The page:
‘For example, I look for those offering genuine climate change solutions.
‘So, if you see Spain’s utility company Iberdrola and Danish Vestas Wind Systems in the top five holdings, then you know you’re in safe green hands.’
7. How green is the exchange traded fund?
Green ETFs can be an easy and cheap way to invest in sustainable companies, but they can easily sweep in businesses that do not align with your ethical views. So it’s important to see what’s in their portfolio.
Southbank Investment Research’s Winder recommends Rize exchange traded funds.
He says: ‘They do a lot of research into how their green ETFs are constructed. It’s not just, ‘Let’s take a sector and invest in every single stock.”
8. What are the management fees?
Some green funds, and particularly ethical pension funds, have high management fees as they are considered ‘niche’. This can eat into your profits and should be avoided if possible.
Clare Reilly, of PensionBee, which offers a ‘green’ pension fund, says: ‘As an investor you will need to consider if the potential returns of your investments are likely to be greater than any additional money you may spend in fees.
‘A fee saving of just 1 per cent a year can have a huge impact on the ultimate pension pot you will retire with.’
9. Does the green fund you are looking at have external verification?
Increasingly, there are organisations that research and vet sustainable funds and give them their seal of approval.
For example, investment platform Interactive Investor ranks its sustainable funds according to an ‘ACE’ investment criteria – ‘avoids, considers and embraces’.
A new platform called The Big Exchange, set up by The Big Issue, focuses on ethical and sustainable funds and ranks them gold, silver and bronze.
10. Does the green fund make a profit?
Let’s not forget the whole point of investing – which is to build up wealth for the future. One must check not only the fund’s green credentials but also its actual investment performance.
Laith Khalaf, head of investment analysis at fund platform AJ Bell, says: ‘It’s important not to let the perfect be the enemy of the good.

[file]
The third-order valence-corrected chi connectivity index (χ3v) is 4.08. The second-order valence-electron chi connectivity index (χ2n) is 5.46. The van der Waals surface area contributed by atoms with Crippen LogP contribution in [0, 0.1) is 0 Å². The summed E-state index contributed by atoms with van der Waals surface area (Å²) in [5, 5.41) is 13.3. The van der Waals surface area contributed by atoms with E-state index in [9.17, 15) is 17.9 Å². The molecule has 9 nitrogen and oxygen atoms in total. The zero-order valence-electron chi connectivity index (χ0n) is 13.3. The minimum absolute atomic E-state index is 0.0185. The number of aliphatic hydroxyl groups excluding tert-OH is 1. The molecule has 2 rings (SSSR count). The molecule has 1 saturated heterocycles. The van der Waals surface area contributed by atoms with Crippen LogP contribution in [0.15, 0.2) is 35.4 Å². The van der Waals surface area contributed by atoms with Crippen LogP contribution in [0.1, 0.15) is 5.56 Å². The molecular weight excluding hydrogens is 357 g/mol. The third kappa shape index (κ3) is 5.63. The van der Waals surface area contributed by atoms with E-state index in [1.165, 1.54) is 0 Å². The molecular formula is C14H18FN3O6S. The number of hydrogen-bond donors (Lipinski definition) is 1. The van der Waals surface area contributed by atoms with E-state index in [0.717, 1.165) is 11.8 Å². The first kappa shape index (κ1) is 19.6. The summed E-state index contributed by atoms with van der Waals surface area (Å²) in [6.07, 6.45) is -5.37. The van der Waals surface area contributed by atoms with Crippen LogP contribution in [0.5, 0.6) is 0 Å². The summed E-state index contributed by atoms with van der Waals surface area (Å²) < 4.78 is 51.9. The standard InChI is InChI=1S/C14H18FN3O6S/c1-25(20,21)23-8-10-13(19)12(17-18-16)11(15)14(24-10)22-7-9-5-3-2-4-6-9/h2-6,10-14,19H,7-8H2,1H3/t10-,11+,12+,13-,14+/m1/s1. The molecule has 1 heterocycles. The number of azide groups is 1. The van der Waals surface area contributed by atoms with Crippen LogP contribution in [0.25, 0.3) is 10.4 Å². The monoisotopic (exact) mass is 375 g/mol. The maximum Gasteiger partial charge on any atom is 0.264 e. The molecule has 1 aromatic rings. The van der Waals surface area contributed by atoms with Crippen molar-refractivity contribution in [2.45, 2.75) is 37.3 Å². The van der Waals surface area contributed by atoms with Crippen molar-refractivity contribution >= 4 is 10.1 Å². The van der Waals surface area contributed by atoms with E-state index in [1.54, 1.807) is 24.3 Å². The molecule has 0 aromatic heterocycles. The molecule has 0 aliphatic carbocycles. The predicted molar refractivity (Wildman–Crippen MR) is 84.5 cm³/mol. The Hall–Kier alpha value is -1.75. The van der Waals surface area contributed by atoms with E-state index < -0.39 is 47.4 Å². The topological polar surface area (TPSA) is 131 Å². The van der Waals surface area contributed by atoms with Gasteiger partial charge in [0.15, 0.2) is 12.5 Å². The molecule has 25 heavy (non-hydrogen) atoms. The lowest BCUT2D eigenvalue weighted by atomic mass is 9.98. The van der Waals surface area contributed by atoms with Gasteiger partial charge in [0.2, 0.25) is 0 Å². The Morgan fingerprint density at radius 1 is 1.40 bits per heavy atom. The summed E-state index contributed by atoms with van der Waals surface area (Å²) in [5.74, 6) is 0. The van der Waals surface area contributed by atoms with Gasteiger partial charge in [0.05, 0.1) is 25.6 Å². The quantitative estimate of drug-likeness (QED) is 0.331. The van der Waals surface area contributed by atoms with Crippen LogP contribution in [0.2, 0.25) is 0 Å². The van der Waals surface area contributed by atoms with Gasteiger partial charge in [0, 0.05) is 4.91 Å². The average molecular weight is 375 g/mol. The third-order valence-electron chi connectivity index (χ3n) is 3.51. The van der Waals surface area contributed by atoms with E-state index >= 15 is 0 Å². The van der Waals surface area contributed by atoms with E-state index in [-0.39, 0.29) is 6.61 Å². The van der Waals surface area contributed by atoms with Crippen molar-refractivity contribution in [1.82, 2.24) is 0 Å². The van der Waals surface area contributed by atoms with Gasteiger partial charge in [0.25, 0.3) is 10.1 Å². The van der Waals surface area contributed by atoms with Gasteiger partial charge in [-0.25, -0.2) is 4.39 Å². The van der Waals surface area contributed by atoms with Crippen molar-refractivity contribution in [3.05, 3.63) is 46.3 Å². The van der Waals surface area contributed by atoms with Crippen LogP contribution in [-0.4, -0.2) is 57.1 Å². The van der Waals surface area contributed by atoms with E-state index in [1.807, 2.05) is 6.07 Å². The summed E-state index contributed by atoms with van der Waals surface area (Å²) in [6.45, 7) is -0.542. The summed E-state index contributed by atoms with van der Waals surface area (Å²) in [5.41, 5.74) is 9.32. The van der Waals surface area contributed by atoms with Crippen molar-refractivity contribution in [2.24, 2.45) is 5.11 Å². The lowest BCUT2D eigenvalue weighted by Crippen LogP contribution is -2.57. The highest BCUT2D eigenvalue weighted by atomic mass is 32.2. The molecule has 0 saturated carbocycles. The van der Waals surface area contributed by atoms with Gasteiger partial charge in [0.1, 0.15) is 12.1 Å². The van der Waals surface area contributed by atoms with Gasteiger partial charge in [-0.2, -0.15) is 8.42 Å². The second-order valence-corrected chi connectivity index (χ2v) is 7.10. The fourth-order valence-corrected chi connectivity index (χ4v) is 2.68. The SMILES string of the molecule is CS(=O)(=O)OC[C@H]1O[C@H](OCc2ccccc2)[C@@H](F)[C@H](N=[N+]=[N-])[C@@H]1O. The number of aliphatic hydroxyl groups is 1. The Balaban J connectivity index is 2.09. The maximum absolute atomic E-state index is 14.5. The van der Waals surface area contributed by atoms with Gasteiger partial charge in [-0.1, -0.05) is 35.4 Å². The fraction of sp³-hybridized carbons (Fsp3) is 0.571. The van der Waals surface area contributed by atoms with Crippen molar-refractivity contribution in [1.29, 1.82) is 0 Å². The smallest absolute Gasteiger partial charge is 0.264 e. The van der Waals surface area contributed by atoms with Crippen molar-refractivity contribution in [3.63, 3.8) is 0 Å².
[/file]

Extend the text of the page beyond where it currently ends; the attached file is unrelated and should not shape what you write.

‘You’re never going to find a fund that totally reflects your ethical outlook, but finding a reasonably good fit should provide you with peace of mind without scrimping on performance.’
Investors are evenly split over UN’s climate report
Has the recent United Nations climate change report made you more likely to invest in ‘green’ funds?
Investors are evenly split on the question of whether the stark warnings on climate change outlined in the landmark UN report will sway their investment preferences towards green products.
Research by investment platform Interactive Investor indicates that just under 39 per cent of respondents said they were more likely to invest in ‘green’ investments as a result of the report.
About the same percentage said they were no more likely to go green. ‘I think confusion over the products available can prevent people from ‘greening’ their investments,’ says Interactive Investor’s Myron Jobson.
‘More effective cataloguing of green products, as well as greater availability of data to allow people to scrutinise green credentials, is required to bolster the uptake of green investments.’
Customers of Interactive Investor in the Gen X generational cohort have 2.29 per cent of their assets in ethical funds – slightly more than millennials (2.19 per cent) and baby boomers (2.06 per cent).